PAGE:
In Years Past
In 1914, Edward Beardsley, the Summerdale outlaw, still held the fort. For 72 hours he had kept the officers of the law at a distance. To all outward appearance the situation was the same with this exception, the sheriff was trying to accomplish by strategy what he had failed to accomplish by display of force. He was trying to make Beardsley think the guard had been withdrawn. He hoped that Beardsley would leave the house and try to escape. The county roads had been closed for a distance of a mile and a half. The sheriff guard was stationed on the Mayville side of the Bradshaw schoolhouse which was a mile from the Beardsley house.
A.N. Kidd, superintendent of the Borden Condensery at Randolph, delivered an instructive lecture on The Care of Milk in the First M.E. Church parlors in Jamestown at a mass meeting. Those in attendance were members of the board of health, several local milk dealers and citizens interested in pasteurization and sterilization of milk. Kidd put great emphasis on cleanliness. The farmer’s stable should be kept clean and foul matter removed every day and windows so placed that cows could have light. In the summer the windows should be screened so that the flies could be kept out. If the place was thoroughly screened, flies could not get into the milk.
In 1939, James A. Moran of 14th St., Jamestown, and members of his family went downtown Sunday afternoon about 4:30 p.m. to see a movie. Returning home a few hours later, blissfully unaware of impending disaster, the Morans found that their home had been swept by flames and badly damaged during their absence. The cause of the fire was not known, but evidently it started in the basement directly under the front door of the house. It spread upward with the result that not a room in the house escaped damage. When firemen arrived, the whole front of the house, on the inside, appeared to be a mass of flames with the focal point at the front door. Before getting to the heart of the fire, firemen had to don gas masks.
The Ladies’ Aid Society of the Busti Federated Church was entertained by Mary Stoddard, Mrs. Wilbur Strickland and Mrs. George Crandall at the parsonage. Dinner was served by the hostesses assisted by several of the men. It was announced that there would be an amateur entertainment put on by the young people of the church on the evening of Jan. 20. Mrs. Lyle Boardman, who made collecting bottles her hobby, gave a talk. She stated that she had over 800 bottles in her collection, many of historic value. She brought several bottles for display.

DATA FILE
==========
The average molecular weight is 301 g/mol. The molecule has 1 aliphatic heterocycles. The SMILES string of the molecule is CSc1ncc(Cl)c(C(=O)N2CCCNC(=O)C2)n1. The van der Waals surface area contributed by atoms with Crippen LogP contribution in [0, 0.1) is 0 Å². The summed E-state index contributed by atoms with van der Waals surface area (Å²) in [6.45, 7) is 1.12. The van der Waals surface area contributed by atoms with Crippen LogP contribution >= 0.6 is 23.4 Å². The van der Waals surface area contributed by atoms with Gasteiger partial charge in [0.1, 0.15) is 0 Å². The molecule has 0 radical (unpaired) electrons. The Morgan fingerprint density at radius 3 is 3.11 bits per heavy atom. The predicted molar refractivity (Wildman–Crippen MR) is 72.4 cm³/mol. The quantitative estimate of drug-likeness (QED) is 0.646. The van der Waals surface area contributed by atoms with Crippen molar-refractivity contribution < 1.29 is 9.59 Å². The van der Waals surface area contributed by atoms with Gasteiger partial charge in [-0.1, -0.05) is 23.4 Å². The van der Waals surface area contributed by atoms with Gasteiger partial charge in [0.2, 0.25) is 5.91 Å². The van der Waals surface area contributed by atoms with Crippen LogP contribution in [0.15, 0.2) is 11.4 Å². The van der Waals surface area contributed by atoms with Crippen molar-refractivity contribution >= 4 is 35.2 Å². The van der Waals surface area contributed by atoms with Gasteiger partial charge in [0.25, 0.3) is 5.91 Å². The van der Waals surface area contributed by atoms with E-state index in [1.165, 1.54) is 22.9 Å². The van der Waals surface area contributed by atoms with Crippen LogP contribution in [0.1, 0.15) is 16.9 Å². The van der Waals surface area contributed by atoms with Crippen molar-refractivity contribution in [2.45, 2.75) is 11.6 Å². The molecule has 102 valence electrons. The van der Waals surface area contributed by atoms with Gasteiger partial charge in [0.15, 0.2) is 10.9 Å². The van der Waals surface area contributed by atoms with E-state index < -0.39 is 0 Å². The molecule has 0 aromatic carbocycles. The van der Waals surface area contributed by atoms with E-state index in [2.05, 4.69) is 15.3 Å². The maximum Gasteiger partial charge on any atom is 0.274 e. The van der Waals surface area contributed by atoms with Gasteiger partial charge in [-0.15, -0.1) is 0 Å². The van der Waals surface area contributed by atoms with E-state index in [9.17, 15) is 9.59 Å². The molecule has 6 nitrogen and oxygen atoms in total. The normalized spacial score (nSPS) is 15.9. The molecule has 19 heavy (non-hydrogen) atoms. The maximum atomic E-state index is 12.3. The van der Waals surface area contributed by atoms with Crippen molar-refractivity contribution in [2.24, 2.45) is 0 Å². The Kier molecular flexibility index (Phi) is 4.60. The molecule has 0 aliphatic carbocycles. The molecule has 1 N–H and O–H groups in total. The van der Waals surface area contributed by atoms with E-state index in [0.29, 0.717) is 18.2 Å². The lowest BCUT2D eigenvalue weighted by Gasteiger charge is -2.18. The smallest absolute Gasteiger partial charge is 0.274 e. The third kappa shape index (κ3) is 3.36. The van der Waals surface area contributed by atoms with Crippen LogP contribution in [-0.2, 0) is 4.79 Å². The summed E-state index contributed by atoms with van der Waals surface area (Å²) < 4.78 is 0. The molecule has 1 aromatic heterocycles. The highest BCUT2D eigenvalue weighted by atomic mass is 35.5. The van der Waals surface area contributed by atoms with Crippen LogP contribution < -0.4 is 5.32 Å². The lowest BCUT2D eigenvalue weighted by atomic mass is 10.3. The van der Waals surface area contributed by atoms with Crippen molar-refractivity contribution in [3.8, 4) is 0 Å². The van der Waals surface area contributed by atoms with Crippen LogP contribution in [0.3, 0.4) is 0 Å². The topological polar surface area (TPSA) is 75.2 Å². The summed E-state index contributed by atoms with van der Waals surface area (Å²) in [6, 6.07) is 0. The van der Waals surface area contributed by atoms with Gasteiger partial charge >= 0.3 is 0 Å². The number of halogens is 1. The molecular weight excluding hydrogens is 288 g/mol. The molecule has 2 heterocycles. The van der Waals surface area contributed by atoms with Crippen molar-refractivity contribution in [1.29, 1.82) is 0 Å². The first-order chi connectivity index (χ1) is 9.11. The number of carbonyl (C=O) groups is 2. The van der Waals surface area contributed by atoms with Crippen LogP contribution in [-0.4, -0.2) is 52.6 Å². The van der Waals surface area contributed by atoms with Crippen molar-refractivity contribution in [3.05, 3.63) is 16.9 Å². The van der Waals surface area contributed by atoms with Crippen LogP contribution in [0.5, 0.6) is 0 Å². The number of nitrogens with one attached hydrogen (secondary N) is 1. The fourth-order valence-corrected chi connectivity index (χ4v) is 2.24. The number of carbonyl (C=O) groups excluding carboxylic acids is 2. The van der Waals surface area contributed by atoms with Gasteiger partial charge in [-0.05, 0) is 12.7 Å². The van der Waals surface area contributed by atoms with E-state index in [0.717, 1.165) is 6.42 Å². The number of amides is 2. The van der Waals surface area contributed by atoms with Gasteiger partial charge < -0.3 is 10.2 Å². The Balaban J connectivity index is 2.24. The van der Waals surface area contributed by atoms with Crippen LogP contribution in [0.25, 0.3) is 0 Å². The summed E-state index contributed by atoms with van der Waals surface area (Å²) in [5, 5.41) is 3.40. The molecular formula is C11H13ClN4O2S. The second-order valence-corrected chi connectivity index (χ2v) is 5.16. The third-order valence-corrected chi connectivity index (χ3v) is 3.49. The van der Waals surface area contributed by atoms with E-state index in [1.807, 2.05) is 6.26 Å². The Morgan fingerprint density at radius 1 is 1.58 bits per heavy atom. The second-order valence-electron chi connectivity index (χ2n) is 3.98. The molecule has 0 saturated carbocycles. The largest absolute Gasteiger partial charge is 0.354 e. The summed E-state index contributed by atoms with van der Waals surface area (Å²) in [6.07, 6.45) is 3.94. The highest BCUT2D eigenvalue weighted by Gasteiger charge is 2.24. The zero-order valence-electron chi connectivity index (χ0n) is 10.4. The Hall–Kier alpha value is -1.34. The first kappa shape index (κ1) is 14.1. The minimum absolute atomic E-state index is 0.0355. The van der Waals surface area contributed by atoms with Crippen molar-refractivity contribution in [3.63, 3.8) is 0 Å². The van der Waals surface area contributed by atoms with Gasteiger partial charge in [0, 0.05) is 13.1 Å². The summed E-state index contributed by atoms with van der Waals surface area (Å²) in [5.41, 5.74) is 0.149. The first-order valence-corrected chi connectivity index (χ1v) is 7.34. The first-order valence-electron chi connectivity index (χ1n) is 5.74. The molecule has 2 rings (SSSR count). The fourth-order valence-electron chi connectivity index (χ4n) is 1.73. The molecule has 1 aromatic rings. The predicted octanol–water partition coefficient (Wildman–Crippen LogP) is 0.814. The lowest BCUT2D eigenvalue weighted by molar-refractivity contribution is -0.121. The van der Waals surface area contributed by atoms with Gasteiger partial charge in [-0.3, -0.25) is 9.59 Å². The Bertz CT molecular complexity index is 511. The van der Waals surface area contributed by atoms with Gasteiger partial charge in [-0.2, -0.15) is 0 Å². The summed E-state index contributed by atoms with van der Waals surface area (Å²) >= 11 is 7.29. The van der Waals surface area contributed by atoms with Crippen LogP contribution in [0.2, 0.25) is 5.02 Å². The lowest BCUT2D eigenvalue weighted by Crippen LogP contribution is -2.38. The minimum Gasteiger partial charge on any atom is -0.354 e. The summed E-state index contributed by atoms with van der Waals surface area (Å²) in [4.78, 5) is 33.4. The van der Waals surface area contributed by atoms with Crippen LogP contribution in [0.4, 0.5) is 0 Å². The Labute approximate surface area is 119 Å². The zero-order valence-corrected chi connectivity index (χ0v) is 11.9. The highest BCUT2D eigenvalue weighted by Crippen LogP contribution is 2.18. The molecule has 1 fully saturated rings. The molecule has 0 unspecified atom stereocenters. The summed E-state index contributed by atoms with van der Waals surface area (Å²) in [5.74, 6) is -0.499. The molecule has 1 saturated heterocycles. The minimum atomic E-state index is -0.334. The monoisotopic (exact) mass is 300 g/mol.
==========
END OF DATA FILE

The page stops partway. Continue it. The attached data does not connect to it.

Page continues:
In 1964, six Republican senators offered legislation to provide a public-private health care plan for the aged that they described as the most comprehensive presented to Congress. One part would provide 45 days of hospital care, up to 180 days of skilled nursing home care or more than 200 days of home health care following treatment in a hospital for all persons over 65. This would be financed by an increase of .5 to 1 percent in the Social Security payroll tax to be deposited in a separate health fund. The American Medical Association opposed and Congress stymied the late President Kennedy’s program to provide hospital, nursing and out patient care for the elderly by boosting the Social Security tax on employer and employees .25 to 1 percent.
A recommendation that Chautauqua County soon should establish “a clear and definite statement of future bridge policy” had been made by Robert M. Howard, county highway superintendent, in his annual report to the Board of Supervisors. It was explained that annual inspections of town bridges by county highway employees continued to reveal serious deficiencies in many of the structures. “Town roads are rebuilt, widened and improved but the old narrow bridges remain and deteriorate progressively each year,” Howard said.
In 1989, no new negotiations were scheduled in a strike by members of United Food and Commercial Workers, District Local One, against Fairbanks Farms, a Blockville slaughterhouse and meat packing company. Members of the union, which had between 160 and 180 members, voted at Ashville Fire Hall to go on strike after rejecting the company’s offer of a two-year contract. Eric Glather, union representative, said the company was the lowest-paying meat packing plant on the East Coast. In a company statement, spokesman Otis Barber said the strike came after more than 20 years of “harmonious labor relations” at the operation.
The closing of five businesses in downtown Jamestown within the past few months, four of them since the end of December, was a reflection of what was happening in other cities the size of Jamestown, according to Jamestown’s director of development. “It needs to be pointed out that, like downtowns everywhere, Jamestown’s is a changing business district,” Samuel Teresi said. Downtowns were becoming less oriented toward retail outlets, he said. They were becoming dominated by government offices, professional services, banking and financial organizations and dining and entertainment.